Wed 1 Jun, 2005 02:09 pm
Zachariah lived only 72 days. It's not fair. Once again, we as survivors ask WHY? Is Zach's death a punishment from some harsh god for our sins? Well, it is true that I have enough sins for many deaths. But justice would require me to pay that price myself. Believe me when I say I would. Any of our family would, in return for Zach's innocent life.
Some have offered comfort by saying God needs babies in heaven, or that Zach is in a better place. We value these kind thoughts, but they are flawed. Think about it! Can we suppose Jehovah, the sovereign of the universe, to be in need of anything, much less the company of an infant whose loss causes so much sorrow? If it were true, then we should honor those Canaanites who sacrificed their babies to Moloch. They burned them alive, you know. Perhaps earth is merely a farm to populate heaven. Then we should venerate those religious leaders throughout the centuries who blessed the swords and cannons and the battleships while encouraging young men to surrender their lives to the gods of war. And we should redefine our perception of the inquisition, the plagues, earthquakes, famines, and all other death dealing events of man's history. Not disasters, blessings.
Zachariah lived only 72 days. He had gotten so far as to recognize the faces of his immediate family. I believe he was laughing. Perhaps he realized I was funny looking; I don't know. But I do know that Zach had not the slightest idea of the danger that might threaten him. For eventually he would give his life as an unforeseen consequence of a struggle between two colossal forces.
Actually, you know the story; you've heard it many times. Remember? Many years ago there was a garden; and our original father and mother were given all they needed for everlasting life. "Be fruitful and become many" . . . Subject the land and the creatures of the earth, they were told. And why are they not here today? They sinned; remember? Eat anything you want, but not of this tree; God said. The punishment would be death.
"You won't die." Satan said; God is keeping something good from you. The name of the tree was the knowledge of good and bad. Yes, Adam and Eve sinned, and brought death into the world. And humans have been making their own decisions as to what is good and what is bad ever since.
So, if you were Jehovah, what would you have done right then and there to those rebels? I know what I might have done: BZZZT! But then you and I would not have had a chance to have been born. In his love for Adam and Eve's unborn offspring Jehovah allowed the rebellion to continue. He essentially has given the earth to Satan all this time for him to prove his points: namely, that Jehovah does not have the right to set standards for his creatures and people would only serve Him out of selfishness.
Satan has since controlled all of man's history. Take a realistic stare at our present and our past. Is any other conclusion possible? Every time honest hearted men have attempted to establish righteous government, they have eventually failed. And that's just the honest hearted men; and that's just government. How do they measure up with regards to sickness and death, crime and violence?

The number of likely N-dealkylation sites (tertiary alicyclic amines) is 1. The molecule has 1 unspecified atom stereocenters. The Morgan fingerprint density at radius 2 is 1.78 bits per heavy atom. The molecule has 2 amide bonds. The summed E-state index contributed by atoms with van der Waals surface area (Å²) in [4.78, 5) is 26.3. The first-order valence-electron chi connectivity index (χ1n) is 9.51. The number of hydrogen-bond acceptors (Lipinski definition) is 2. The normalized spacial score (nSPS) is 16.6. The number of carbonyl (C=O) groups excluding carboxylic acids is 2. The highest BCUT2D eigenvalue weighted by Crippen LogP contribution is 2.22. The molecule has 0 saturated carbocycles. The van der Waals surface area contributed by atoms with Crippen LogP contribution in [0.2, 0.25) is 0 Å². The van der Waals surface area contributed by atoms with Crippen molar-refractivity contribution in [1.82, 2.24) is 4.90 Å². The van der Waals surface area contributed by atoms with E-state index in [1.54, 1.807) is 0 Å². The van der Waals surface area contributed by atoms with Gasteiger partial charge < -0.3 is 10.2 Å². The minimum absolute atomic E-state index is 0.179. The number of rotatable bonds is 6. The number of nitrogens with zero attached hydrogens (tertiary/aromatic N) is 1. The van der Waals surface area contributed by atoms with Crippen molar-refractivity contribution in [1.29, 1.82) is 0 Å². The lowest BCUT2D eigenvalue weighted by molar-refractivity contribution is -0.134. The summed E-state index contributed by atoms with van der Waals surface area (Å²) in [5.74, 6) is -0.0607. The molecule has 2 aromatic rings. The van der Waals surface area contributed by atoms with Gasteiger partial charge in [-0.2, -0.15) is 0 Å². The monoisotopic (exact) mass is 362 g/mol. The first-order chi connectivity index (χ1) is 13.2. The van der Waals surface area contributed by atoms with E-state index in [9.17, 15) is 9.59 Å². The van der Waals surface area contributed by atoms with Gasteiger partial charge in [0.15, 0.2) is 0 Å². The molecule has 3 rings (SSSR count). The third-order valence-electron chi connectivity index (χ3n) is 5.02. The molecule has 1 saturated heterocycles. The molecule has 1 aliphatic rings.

The only reason we know these things and are able to relate them to you is because throughout the centuries, Jehovah has sustained representatives here on earth to record these events, to give counsel for mankind, to instruct us in his standards and provide us a sure hope for the future. We know of many: Noah, Abraham, Moses, David, and Jesus, who laid down his perfect life as a substitute for Adam. Surely we could never conclude that such a one as Jehovah would ever allow his purpose to be frustrated by mere creations. So we may look forward to the restoration of paradise on earth, with satisfying lives free from oppression, suffering and death.
Zachariah lived only 72 days. His feet were still long and skinny. You know how a toddler's feet get chubby? Well, Zach's socks were always falling off. His feet were still cute, I mean; he just was not able to stand on them. Nor could he take a stand on one side or the other of this great struggle.
He will have his chance though, for Jehovah has promised that those who never had the opportunity to know him will live again.
But: what about us? We are being asked to stand up, to take sides. How may we learn about this? Would you like to meet Zachariah and watch him grow up? How about some other loved one who has died? Then read about this struggle in your bible. Read it often. Read it daily. And, if you should discover in your reading that one of your favorite habits or traditions puts you in opposition to God, don't lose heart. For if you make a sincere effort to change, Jehovah will bless your efforts; and he forgives in a large way.
Thank you for being with us today. May we soon all come together to say "blessed be Jehovah, the one who satisfies the desire of every living thing."
Zachariah, my grandson, died on June 30, 2001. Public talk given July 14, 2001.
Neologist - Please accept my condolences on the loss you and your family suffered when Zachariah died.
You asked on another thread what one can say when a child dies. I think what you did here, memoralizing him and what he meant to you, recalling what you loved and treasured about him, is perfect and ultimately healing. I also admire the hope and conviction you express in this peace-oops, meant piece- but I'll leave it as I typed it as it seems fitting somehow.
Thank you. The sadness is lessened somewhat by the passage of time. My main reason for posting was to make a point relative to some other threads.
I had to bring this up again for a friend to see.
Glad to see you again, neologist.
Thanks. EBay has kept me very busy